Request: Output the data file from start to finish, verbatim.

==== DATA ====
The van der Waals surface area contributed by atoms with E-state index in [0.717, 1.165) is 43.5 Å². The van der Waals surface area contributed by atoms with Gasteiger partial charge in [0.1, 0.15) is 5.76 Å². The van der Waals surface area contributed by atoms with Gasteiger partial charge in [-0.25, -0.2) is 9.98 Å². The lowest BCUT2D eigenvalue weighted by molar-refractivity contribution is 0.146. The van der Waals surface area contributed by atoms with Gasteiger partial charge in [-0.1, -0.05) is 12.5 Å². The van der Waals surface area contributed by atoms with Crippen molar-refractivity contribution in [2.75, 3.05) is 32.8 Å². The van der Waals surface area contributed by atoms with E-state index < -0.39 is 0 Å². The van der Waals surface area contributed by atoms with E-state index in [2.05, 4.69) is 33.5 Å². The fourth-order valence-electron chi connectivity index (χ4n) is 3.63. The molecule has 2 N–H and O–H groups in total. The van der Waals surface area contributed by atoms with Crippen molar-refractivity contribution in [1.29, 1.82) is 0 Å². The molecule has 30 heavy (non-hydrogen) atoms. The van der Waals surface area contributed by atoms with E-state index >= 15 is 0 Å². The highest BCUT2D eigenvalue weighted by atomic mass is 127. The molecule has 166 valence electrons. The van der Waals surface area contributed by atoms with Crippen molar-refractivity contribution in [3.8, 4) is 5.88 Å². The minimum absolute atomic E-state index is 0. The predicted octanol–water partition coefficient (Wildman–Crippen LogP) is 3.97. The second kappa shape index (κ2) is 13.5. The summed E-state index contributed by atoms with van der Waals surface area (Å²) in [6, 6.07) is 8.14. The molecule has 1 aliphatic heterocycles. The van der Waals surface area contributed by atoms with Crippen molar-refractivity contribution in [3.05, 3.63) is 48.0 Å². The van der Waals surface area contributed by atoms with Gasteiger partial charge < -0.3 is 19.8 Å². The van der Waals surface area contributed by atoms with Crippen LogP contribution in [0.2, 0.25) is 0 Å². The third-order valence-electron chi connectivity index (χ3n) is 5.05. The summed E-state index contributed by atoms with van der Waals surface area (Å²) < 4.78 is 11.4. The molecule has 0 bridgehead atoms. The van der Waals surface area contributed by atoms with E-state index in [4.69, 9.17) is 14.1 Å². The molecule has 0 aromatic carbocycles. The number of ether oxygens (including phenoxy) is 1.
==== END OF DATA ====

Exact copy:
The van der Waals surface area contributed by atoms with E-state index in [0.717, 1.165) is 43.5 Å². The van der Waals surface area contributed by atoms with Gasteiger partial charge in [0.1, 0.15) is 5.76 Å². The van der Waals surface area contributed by atoms with Gasteiger partial charge in [-0.25, -0.2) is 9.98 Å². The lowest BCUT2D eigenvalue weighted by molar-refractivity contribution is 0.146. The van der Waals surface area contributed by atoms with Gasteiger partial charge in [-0.1, -0.05) is 12.5 Å². The van der Waals surface area contributed by atoms with Crippen molar-refractivity contribution in [2.75, 3.05) is 32.8 Å². The van der Waals surface area contributed by atoms with E-state index < -0.39 is 0 Å². The van der Waals surface area contributed by atoms with E-state index in [2.05, 4.69) is 33.5 Å². The fourth-order valence-electron chi connectivity index (χ4n) is 3.63. The molecule has 2 N–H and O–H groups in total. The van der Waals surface area contributed by atoms with Crippen molar-refractivity contribution in [1.29, 1.82) is 0 Å². The molecule has 30 heavy (non-hydrogen) atoms. The van der Waals surface area contributed by atoms with E-state index >= 15 is 0 Å². The highest BCUT2D eigenvalue weighted by atomic mass is 127. The molecule has 166 valence electrons. The van der Waals surface area contributed by atoms with Crippen molar-refractivity contribution in [3.8, 4) is 5.88 Å². The minimum absolute atomic E-state index is 0. The predicted octanol–water partition coefficient (Wildman–Crippen LogP) is 3.97. The second kappa shape index (κ2) is 13.5. The summed E-state index contributed by atoms with van der Waals surface area (Å²) in [6, 6.07) is 8.14. The molecule has 1 aliphatic heterocycles. The van der Waals surface area contributed by atoms with Crippen molar-refractivity contribution in [3.05, 3.63) is 48.0 Å². The van der Waals surface area contributed by atoms with Gasteiger partial charge < -0.3 is 19.8 Å². The van der Waals surface area contributed by atoms with Crippen LogP contribution in [0.2, 0.25) is 0 Å². The third-order valence-electron chi connectivity index (χ3n) is 5.05. The summed E-state index contributed by atoms with van der Waals surface area (Å²) < 4.78 is 11.4. The molecule has 0 bridgehead atoms. The van der Waals surface area contributed by atoms with E-state index in [4.69, 9.17) is 14.1 Å². The molecule has 0 aromatic carbocycles. The number of ether oxygens (including phenoxy) is 1.